Other strategic actions are to scale-up distributed energy resources (mini-grid, off-grid isolated wind, solar, micro-hydro, and biogas) and develop policy on regional power sector integration, VRE integration, and grid flexibility (Government of Nepal, 2021). For instance, Gham Power Nepal Private Limited has installed over nine microgrids and 2500 solar projects that cumulatively generate 2.5 MW of electricity (Gham Power, 2023).
The LTS outlines plans to export clean hydropower to adjacent countries (Havukainen et al., 2022), which has begun to be implemented: Nepal began exporting hydropower to India in 2021 (Poudel, 2021). Under the WAM or carbon neutrality scenario, emissions in the energy sector are expected to be 11 MtCO2e in 2030 and 1.7 MtCO2e in 2050 [GWP AR5].
The potential of solar energy in Nepal is immense. In 2022, almost one million residential solar PV systems were installed. It is also building large utility-scale solar, with some plants already operating. Around 1.35 MW of solar plants operating are managed by the NEA while around 21 MW is under IPPs. In terms of bioenergy, Nepal’s huge amount of biomass produced by livestock and agriculture activities makes biogas sufficient for large population. However, there have not been many biogas plants installed. The same issue goes for wind energy, which there has been no considerable development despite Nepal’s massive potential of wind energy (Government of Nepal, 2022a).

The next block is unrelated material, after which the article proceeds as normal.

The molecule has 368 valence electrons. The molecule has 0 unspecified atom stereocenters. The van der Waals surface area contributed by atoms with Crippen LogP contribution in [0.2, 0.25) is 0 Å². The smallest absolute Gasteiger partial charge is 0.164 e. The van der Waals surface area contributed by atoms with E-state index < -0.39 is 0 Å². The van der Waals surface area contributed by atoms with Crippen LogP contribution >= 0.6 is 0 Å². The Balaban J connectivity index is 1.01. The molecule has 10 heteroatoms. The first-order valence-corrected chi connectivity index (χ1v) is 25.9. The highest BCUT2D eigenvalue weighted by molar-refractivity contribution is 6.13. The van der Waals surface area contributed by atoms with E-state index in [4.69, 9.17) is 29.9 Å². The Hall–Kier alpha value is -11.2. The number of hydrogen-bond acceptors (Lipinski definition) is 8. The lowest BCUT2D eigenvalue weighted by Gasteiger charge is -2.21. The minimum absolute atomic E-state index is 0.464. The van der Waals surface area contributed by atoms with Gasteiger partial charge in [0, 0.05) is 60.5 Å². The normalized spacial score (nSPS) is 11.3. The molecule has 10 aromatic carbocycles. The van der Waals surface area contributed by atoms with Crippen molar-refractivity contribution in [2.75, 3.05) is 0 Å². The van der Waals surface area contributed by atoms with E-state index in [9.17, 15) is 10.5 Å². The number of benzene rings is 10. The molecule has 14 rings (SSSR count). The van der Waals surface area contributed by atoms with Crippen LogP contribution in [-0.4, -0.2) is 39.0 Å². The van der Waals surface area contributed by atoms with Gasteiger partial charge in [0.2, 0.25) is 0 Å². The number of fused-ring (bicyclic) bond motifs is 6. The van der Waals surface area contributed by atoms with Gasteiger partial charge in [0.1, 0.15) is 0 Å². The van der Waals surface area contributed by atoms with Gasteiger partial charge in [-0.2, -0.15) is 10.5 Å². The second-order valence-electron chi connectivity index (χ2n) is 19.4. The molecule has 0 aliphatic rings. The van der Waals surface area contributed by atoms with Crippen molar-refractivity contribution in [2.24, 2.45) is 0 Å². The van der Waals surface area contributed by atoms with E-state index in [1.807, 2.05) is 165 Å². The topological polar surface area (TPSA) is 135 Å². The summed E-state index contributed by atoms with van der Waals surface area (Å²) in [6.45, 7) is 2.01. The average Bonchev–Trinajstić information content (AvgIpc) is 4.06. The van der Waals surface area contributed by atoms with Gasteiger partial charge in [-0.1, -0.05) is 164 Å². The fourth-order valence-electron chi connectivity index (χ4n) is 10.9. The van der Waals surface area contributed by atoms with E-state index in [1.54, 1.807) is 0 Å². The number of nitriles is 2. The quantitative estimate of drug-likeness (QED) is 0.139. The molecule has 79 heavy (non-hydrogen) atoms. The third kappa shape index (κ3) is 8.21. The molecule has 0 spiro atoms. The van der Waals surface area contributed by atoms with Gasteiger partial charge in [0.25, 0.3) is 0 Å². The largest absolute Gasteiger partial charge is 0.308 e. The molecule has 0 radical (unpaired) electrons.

Currently, Nepal government is trying to attract foreign investment through its FDI (Foreign Direct Investment) policy. The industrial sector in Nepal is small but growing steadily. It plays a key role in job creation, economic growth, living standard improvement, and more. The manufacturing sub-sector accounts for 5.7% of GDP from industry.
Nepal’s emissions from industrial processes and product uses are currently low. Under the LTS’s WAM scenario, emissions in the industry sector are expected to be 2.9 MtCO2e in 2030 and 1.6 MtCO2e in 2050 [GWP AR5]. However, Nepal will need to decarbonise the industry sector due to the expected growth forecast. It is crucial for Nepal to increase renewable energy penetration and improve energy efficiency in the industry sector.